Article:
This book is one of the first you should turn to in order to understand how we got into our current economic & financial fix in the United States (and the rest of the developed world). It is well-written, well-read, moves along at a good clip, and provides an excellent explication of the derivatives/credit default swaps slice of the crisis without being too technical. It should be understandable to the lay reader. Certainly in 10 years time there will be better & more comprehensive books than this one about the crisis, but right now it is one of the best. Highly recommended.
Highly recommended. This book is beautifully written, an interweaving of the author's biography, TH White's biography, the story of falconry & the interaction between the author, in her grief, and her goshawk. My one fear was that it would be gory, gory with the carnivorous behavior of a hunting animal. And another, that it would be a technical treatment of falconry.It falls into neither. The author indirectly & directly confronts the hunting aspect, not disturbing. And the book is not technical even though I came out of it with some sense of falconry but without feeling awash in the techniques of training. The book is poetic too, beautifully crafted sentences.
I was unable to put down this audiobook. The underlying book is very moving, it follows the Shakespeare version well, if not perfectly, but fills in the context, or an imagined context, both historical & with respect the the relationships between the characters. It does all this without the Elizabethan language that can mar Hamlet, the play, to the untutored ear. All this gives the audiobook great narrative power. The narration gives it some more. You shouldn't avoid going to the play itself because in the hands of a good group it too has great narrative power, but I loved this audio version just the same. I have already downloaded the Macbeth the Novel availability on audible.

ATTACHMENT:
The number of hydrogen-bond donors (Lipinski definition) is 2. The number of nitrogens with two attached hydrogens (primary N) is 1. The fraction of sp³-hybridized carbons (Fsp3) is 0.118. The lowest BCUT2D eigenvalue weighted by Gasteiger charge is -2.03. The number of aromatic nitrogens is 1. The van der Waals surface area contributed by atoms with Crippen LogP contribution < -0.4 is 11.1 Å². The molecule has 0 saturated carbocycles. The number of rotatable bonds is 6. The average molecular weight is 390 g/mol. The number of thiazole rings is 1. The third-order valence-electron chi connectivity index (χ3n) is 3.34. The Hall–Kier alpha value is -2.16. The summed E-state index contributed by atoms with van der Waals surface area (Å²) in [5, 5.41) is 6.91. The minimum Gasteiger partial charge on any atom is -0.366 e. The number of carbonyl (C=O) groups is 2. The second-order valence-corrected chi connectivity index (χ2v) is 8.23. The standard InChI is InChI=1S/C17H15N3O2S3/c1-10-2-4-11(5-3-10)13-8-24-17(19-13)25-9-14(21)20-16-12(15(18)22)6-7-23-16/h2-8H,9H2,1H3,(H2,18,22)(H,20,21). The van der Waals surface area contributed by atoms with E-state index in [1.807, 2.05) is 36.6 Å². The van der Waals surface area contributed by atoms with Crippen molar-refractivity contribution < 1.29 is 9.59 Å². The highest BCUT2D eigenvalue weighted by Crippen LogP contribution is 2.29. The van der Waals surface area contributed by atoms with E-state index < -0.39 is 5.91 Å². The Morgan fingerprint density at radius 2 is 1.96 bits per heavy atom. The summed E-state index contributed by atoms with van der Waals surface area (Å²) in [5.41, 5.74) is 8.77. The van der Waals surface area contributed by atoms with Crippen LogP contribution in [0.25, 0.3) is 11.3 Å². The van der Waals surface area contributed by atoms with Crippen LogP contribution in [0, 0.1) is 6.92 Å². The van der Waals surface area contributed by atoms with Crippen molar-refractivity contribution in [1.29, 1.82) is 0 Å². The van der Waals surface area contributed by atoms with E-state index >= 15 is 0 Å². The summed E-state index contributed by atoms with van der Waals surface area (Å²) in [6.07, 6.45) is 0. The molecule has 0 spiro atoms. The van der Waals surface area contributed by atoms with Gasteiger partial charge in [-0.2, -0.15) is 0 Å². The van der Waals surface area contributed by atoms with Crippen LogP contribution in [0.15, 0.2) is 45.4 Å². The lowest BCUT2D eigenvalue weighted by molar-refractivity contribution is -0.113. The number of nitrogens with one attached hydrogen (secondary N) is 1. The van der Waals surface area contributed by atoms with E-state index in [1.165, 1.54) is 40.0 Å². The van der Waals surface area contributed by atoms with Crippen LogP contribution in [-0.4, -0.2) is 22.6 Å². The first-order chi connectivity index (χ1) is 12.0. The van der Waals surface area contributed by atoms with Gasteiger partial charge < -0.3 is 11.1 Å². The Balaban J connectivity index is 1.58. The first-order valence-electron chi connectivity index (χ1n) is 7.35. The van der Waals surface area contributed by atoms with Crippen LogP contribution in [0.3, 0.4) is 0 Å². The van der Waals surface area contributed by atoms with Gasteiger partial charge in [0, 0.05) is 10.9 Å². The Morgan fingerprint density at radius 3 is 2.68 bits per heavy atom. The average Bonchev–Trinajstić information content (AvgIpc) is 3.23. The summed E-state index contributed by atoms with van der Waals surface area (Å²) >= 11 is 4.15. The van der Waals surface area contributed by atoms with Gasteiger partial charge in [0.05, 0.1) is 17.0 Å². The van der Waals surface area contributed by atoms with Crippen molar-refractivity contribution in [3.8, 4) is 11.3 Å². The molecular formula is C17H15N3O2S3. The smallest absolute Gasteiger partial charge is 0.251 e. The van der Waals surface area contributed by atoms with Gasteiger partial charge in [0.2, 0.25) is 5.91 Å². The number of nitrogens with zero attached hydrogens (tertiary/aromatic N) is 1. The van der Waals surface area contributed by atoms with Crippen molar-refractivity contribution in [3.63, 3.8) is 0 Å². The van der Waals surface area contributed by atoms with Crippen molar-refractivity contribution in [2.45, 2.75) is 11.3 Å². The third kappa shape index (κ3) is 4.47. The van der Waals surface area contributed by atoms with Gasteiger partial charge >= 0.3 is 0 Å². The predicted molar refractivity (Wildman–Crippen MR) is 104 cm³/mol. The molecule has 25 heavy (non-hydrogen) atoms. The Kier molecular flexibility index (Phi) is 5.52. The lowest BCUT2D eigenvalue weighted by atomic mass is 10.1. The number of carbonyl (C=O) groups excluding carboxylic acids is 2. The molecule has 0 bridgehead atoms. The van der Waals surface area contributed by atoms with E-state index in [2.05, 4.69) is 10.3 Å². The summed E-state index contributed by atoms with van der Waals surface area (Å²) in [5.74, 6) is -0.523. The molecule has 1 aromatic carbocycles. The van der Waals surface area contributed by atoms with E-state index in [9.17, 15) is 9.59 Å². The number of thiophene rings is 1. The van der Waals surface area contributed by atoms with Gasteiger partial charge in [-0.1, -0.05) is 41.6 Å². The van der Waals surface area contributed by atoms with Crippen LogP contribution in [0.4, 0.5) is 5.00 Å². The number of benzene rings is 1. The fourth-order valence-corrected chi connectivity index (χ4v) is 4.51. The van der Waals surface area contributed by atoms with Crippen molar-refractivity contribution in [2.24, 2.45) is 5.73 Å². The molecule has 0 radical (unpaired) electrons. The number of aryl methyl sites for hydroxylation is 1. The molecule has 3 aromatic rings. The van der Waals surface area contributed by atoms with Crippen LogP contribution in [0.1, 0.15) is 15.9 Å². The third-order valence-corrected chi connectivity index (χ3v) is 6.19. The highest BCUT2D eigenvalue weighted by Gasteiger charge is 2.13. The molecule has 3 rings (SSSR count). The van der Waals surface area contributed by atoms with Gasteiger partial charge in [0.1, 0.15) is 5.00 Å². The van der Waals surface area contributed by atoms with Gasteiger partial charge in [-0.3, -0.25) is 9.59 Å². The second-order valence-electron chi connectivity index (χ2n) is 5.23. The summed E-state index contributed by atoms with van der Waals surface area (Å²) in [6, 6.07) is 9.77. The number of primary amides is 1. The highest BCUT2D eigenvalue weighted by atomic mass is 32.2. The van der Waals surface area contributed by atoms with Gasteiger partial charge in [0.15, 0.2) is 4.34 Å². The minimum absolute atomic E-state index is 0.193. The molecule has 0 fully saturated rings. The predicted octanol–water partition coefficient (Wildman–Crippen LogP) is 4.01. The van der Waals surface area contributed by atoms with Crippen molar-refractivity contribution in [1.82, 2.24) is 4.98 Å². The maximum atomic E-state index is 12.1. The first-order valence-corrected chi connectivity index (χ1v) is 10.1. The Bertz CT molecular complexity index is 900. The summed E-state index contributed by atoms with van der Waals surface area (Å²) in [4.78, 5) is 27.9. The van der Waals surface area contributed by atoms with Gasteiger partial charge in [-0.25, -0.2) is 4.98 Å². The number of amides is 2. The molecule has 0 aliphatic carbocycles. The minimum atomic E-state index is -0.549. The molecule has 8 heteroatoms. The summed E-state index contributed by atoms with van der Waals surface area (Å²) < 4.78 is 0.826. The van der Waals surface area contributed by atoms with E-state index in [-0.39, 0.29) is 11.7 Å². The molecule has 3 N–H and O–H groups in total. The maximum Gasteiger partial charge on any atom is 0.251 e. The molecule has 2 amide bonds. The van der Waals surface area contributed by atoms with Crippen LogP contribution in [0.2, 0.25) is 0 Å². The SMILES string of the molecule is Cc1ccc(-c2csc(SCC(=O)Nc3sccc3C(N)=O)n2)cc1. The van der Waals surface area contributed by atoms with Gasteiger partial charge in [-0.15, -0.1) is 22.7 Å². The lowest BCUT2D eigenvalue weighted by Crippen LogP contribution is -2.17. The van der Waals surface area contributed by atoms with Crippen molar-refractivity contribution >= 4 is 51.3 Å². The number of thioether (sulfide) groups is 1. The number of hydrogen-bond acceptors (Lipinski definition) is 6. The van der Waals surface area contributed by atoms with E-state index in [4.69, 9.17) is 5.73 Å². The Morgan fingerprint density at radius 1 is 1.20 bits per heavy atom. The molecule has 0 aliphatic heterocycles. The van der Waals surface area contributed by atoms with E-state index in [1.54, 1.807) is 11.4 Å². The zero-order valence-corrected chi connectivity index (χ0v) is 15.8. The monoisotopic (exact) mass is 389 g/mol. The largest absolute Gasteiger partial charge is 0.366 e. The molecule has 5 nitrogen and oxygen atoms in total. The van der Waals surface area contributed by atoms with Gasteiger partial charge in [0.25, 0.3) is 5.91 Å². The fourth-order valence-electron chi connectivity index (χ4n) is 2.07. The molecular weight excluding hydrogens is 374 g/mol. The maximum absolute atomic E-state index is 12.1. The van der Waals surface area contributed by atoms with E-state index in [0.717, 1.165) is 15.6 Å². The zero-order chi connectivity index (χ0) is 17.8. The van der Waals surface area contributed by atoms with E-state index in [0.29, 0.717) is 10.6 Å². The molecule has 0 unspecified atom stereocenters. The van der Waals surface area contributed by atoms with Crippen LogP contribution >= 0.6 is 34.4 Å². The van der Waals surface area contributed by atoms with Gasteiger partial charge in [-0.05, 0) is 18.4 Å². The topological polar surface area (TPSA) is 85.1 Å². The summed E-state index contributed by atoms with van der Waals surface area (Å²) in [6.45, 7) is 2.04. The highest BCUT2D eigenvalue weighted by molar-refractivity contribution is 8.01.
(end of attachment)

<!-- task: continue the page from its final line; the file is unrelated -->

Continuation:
Jonathan Eig has done a fabulous job bringing forward the little know (to me, anyway, a history buff) of the development of the Pill. Oh, of course I remember when it the scene (fuzzy, I was in elementary school & junior high) and its early appearance on college campuses not long after, but to me, it was as if the Pill sprouted from the ground, did not have a history. That is how all everyday things, things part of the landscape, seem to us. But Eig filled that gap, in a very entertaining way, for me. He does so by weaving together the history the the "sex," family planning (Planned Parenthood), and birth control movements, with the biographies of 4 individuals central to the development, and also drug testing, drug companies, the executives at Searle and so forth. The narration is compelling. I give this book 5 stars for each of the 3 attributes.
This book is so revealing about the Carter administration & the post WW2 history of the middle east. I remember vaguely this whole event, the Carter peace initiative, but Wright successfully brings the event, the key characters (not just the principals) & the contextual background to life. The book mixes biography of the key players with the main event. Sometimes this feels a little bumpy - it might play more so this way in the audio version, since listener cannot see chapter headings or other transitions that would appear in the physical book. The narrator is excellent.